Norm Coleman will appeal a three-judge panel's ruling in Minnesota that Al Franken is the winner of the Minnesota election for U.S. Senate.
A lawyer for Republican Coleman announced Tuesday that he would appeal Monday's lower court ruling to the Minnesota Supreme Court within the allotted 10 days.
The panel had ruled that Democrat Franken won a 312-vote victory and rejected Coleman's arguments that errors or irregularities in the vote counting had violated equal protection standards.
Franken urged Coleman "to allow me to get to work for the people of Minnesota as soon as possible" in remarks to reporters on Monday evening.
Senate Majority Leader Harry Reid, though, said that Coleman was entitled to take his case to the Minnesota Supreme Court before the state's Republican governor, Tim Pawlenty, certifies the election.
Harry Reid is right -- the rule of law should prevail. But apparently that message hasn't filtered down to his Democratic Senate Campaign Committee (DSCC).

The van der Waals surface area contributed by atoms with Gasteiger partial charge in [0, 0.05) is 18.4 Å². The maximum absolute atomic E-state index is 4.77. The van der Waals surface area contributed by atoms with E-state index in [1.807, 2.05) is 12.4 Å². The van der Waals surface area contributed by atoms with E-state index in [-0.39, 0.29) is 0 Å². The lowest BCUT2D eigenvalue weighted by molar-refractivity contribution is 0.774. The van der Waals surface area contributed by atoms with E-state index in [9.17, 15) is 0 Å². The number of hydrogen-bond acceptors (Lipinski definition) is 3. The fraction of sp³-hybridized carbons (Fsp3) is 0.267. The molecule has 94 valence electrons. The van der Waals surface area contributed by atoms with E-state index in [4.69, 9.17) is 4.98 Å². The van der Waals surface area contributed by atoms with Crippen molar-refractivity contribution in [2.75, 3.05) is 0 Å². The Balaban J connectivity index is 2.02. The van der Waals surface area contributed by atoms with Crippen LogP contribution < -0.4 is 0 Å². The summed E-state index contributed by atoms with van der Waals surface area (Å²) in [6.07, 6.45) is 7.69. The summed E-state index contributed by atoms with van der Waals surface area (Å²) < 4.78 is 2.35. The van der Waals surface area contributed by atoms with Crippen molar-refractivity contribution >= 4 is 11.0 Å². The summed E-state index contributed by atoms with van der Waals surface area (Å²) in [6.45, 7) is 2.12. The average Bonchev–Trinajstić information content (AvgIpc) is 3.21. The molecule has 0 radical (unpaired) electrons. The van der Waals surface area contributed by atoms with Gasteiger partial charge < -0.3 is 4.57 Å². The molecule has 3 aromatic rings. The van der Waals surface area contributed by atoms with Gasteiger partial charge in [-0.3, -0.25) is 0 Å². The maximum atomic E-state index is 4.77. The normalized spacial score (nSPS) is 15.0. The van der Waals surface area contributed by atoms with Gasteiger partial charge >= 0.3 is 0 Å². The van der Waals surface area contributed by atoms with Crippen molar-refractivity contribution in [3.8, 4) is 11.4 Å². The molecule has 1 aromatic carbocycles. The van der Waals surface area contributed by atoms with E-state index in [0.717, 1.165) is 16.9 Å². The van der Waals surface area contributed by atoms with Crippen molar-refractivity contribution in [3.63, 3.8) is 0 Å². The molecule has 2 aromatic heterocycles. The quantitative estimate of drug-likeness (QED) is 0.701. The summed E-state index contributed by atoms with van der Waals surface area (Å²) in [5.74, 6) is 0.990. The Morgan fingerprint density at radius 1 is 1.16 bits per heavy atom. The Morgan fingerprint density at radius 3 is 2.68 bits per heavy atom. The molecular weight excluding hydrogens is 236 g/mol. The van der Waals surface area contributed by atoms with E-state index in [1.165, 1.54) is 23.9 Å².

Twice this week I've received "invitations" from the DSCC to sign a petition urging Coleman to give up his challenge. Apparently J.B. Poresch, the DSCC flak, hadn't read what Harry Reid said.
The chances for a Coleman victory admittedly are dim but those who blame him for undertaking a lawful challenge thumb their nose at our very constitutional system and the rule of law.
If there's any blame it should fall squarely on Minnesota election officials and courts that have taken so long to resolve this dispute but no American should ever attack another American for exercising due process of law. If we allow that, the danger is farvgreater than whether Minnesota temporarily has only one vote in the U.S. Senate.